Behind the scenes of figure skating - May 29

Evgeny Platov aims for quality work

Grishuk and Platov on the ice at the world championships in 1995.
Grishuk and Platov on the ice at the world championships in 1995. (Getty Images)


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By Lois Elfman, special to
(05/29/2008) - It took a hit TV show to finally make two-time Olympic ice dancing gold medalist Evgeny Platov famous in Russia. Despite representing his country in three Olympics, being the only two-time gold medalist in ice dancing and winning four world titles, when he ended his eligible career with Oksana Grishuk in 1998, he could walk down the streets of Moscow in virtual anonymity.

"We were in the 'Guinness Book' because of our achievements and still no one recognized us on the street," he says. "Two years ago, I did Skating with the Stars, and after that I couldn't walk on the street -- everybody recognized me. It was shown in the Ukraine and other former Soviet countries. Skating has become so big you wouldn't believe."

Ironically, his greatest fame in Russia came as Platov was making a lifelong commitment to the United States, the country where he's lived since September 1994. He is a U.S. citizen and has even served jury duty.

He settled in New Jersey in 1998 and coaches at the Princeton Sports Center in Monmouth Junction, where he works with local skaters as well as British ice dance champions Sinead Kerr and John Kerr. He also takes on occasional choreography assignments, and as previously reported on, Brian Joubert will skate Platov's creations in the coming season.

"Princeton Sports Center has two surfaces -- one Olympic and one NHL, which helps us prepare," Platov notes. "Whenever we compete in North America, we are on NHL size. If we're in Europe, or anywhere else, it's Olympic size. So having both is great.

"I try to keep my number of students small," he adds. "I easily could expand to four or five couples at different levels, but it's very hard to keep on track and work with everybody 100 percent."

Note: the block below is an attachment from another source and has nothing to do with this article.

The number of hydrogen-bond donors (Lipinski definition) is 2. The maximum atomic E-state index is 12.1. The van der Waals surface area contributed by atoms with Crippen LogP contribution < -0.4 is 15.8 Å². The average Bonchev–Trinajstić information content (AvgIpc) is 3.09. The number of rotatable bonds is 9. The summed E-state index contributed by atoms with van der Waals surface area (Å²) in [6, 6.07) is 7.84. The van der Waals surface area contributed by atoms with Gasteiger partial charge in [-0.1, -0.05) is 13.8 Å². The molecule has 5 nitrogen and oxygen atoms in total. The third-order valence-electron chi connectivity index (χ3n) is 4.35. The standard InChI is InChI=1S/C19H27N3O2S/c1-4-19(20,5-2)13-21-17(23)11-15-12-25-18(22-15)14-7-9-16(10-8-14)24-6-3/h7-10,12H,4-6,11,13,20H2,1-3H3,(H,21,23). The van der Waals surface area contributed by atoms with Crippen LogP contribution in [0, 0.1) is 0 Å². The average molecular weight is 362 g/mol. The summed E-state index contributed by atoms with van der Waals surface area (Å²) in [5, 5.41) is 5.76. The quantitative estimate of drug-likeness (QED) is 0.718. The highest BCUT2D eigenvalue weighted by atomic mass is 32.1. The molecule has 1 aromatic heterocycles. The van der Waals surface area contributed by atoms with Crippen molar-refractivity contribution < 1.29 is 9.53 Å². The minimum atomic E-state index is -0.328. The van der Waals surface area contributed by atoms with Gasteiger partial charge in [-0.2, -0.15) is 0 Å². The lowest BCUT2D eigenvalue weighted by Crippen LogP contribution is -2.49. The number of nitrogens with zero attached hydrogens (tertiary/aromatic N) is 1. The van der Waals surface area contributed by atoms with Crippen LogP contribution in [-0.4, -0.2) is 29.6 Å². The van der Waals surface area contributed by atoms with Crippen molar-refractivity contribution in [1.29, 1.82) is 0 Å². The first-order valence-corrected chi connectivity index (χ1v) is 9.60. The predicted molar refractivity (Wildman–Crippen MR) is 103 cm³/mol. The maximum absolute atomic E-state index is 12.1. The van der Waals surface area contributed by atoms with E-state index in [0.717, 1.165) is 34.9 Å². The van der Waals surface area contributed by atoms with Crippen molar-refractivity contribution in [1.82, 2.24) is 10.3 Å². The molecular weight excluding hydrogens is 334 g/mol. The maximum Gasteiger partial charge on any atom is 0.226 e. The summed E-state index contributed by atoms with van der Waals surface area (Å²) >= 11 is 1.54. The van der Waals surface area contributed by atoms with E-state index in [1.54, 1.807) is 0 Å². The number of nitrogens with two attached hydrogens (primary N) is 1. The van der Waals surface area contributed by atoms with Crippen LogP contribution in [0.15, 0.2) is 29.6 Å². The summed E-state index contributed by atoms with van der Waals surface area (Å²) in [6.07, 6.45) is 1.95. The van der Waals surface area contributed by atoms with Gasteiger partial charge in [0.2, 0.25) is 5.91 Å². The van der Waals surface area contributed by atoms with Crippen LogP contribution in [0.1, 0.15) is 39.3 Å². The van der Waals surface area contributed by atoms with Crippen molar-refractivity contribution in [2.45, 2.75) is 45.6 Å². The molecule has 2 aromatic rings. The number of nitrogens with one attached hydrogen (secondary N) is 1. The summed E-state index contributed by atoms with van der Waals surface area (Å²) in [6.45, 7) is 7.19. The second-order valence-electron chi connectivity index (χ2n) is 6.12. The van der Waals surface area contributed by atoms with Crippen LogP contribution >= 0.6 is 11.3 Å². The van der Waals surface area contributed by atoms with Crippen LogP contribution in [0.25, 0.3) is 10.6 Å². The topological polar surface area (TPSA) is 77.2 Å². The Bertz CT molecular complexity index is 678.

He's been coaching the Kerrs for almost two years. "They've always been innovative people, always kind of cool on the ice," Platov says. "Whatever they do is different than just the basic ice dancing. Right now, with the new rules everybody looks to me kind of the same, just different music.

"Now, you have just a couple of seconds for transitions and all the elements and you have to make this unique," he continues. "So, how to do all this? First of all, I'm not trying to repeat myself, what I did. What I try to find is the best side of them, what they can do and now do my choreography on them. I think the most difficult part of being a coach and choreographer is to find the best of the students."

As a competitor, Platov trained with three legendary coaches: Natalia Dubova, Natalia Linichuk and Tatiana Tarasova. He also was part of Tarasova's coaching team. He says he tries to combine these experiences into his own style. He has also worked hard on developing effective teaching methods.

"Before I became a coach I thought, 'It's not that hard.' But as soon as I became a coach, I see there are so many things you have to put together to really make these people perform the best four-minute routine," he says. "You're preparing the whole year and this is only four minutes. There are no retakes. You have to get these skaters ready, so they shine at competition."

Platov has the Kerrs working with excellent ballroom dancing coaches as well as former world swing dance champion Robert Royston, who's helping with the original dance.

He's even doing a little of his own performing. Platov's relationship with Grishuk fractured after their second Olympic gold, causing him to dissolve their partnership and team up with former rival Maya Usova to skate professionally. He and Grishuk began talking on the phone several years ago, and were finally reunited on the ice in 2006 during Skating with the Stars.

After some strong urging from the producers, they decided to get on the ice together. "Two days before the show, we finally said alright let's try it, and we did it," Platov says. "The first couple of minutes were weird, because it had been eight years apart. Then after 15 minutes, we felt like everything was there. We remember all of our elements, put a couple of new ones -- in a couple of hours the number was ready (you can see it on along with some other recent performances). We had so much fun to skate there. Complete standing ovation."

They've subsequently done other shows in Moscow and in Nagano, Japan, site of their second Olympic triumph.

"If we have a good offer, a big show, we would prepare for a couple of days and go again," he says. "We're always in good shape, because I'm on the ice every day about 10 hours."

In addition to satisfaction in his professional life, Platov, 40, has also found personal happiness. He recently got engaged to his longtime girlfriend. "There is a ring," he says, but don't expect a lavish wedding. "We'll probably just go away on vacation and come home married."